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Young Women and Consumer Culture. An intervention

McRobbie, Angela. 2008. Young Women and Consumer Culture. An intervention. Cultural Studies, 22(5), pp. 531-550. ISSN 0950-2386 [Article]

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Abstract or Description

This article is presented as an intervention in the field of feminist media and cultural studies with particular reference to consumer culture. It is concerned with the seeming evasion of critique which can be detected in a number of recent feminist responses to the way in which modalities of ‘popular feminism’ have found themselves incorporated into women's genres of television, such as, in particular, the US series Sex in the City. This usage or instrumentalization of feminism (in its most conventionally liberal feminist guise) also provides corporate culture with the means of presenting itself to young women as their ally and even champion of ‘girls’ while at the same time earning seeming approval for adopting the mantle of social responsibility, which makes the concept of popular feminism more problematic than it first appeared. Such appropriation of popular feminist discourse by the commercial domain prompts a self-critique on the part of the author alongside an analysis of recent approaches toward consumer culture in cultural studies. The article continues by presenting a schematic account of how the commercial domain increasingly supplants state and public sector institutions in the intensity and dedication of its address to girls and young women. Whilst some may argue that the intersection of youthful femininity and the commercial sphere is not a new phenomenon, what is being explored here is the connection between this intensification of attention and the logic of current neo-liberal economic rationalities. The argument is, therefore, that it is by these means including the instrumentalization of a specific modality of ‘feminism’ that there emerges into existence a neo-liberal culture, with global aspirations, which has as its ideal subject the category of ‘girl’.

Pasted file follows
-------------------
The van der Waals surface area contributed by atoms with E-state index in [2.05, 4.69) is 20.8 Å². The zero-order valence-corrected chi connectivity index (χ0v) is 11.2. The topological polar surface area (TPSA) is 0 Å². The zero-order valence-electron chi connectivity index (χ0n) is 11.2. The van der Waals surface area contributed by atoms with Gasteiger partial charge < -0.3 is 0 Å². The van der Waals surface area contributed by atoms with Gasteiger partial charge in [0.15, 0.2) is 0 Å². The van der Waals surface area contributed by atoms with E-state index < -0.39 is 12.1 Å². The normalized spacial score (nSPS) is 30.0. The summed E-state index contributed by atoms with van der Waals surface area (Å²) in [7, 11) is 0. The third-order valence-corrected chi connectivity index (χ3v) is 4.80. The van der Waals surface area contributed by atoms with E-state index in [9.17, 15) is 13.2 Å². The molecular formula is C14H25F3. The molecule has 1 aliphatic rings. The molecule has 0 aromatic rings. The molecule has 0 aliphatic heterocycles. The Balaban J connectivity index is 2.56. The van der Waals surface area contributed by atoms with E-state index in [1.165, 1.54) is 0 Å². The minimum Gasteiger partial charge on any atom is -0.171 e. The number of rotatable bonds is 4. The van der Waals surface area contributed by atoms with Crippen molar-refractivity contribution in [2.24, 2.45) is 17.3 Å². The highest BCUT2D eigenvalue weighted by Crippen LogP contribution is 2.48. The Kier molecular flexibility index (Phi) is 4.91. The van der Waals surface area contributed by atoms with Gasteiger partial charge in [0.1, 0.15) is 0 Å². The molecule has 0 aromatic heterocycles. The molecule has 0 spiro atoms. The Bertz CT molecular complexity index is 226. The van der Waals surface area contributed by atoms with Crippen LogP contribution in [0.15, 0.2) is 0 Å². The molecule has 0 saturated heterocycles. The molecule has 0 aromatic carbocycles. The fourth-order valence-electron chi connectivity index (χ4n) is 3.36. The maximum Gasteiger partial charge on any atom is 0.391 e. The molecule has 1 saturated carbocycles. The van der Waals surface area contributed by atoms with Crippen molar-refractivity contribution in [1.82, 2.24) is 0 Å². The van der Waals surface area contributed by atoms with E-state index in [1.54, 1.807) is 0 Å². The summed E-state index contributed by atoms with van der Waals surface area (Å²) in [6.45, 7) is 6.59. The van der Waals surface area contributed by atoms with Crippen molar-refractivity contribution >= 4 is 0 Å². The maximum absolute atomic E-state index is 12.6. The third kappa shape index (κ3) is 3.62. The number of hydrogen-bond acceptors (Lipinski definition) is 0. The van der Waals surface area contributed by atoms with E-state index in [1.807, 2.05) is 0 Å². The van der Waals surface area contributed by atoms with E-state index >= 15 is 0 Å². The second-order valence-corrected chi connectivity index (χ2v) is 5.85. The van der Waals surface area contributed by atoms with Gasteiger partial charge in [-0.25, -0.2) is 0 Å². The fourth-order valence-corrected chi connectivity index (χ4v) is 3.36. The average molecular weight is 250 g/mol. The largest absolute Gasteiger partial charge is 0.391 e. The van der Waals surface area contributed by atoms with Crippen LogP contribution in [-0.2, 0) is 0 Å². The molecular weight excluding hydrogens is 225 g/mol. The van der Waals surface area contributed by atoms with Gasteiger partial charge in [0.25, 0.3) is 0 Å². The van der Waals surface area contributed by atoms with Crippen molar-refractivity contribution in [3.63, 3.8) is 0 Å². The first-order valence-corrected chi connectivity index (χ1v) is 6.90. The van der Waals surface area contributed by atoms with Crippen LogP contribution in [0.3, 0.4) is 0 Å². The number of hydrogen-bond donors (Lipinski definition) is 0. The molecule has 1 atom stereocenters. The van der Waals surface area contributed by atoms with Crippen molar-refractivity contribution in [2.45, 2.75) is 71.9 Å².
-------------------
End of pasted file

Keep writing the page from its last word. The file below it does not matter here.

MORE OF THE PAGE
Item Type:

Article

Identification Number (DOI):

https://doi.org/10.1080/09502380802245803

Departments, Centres and Research Units:

Media, Communications and Cultural Studies

Dates:

DateEvent
2008Published

Item ID:

14545

Date Deposited:

27 Oct 2015 10:27

Last Modified:

27 Jun 2017 14:44

Peer Reviewed:

Yes, this version has been peer-reviewed.

URI:

http://research.gold.ac.uk/id/eprint/14545

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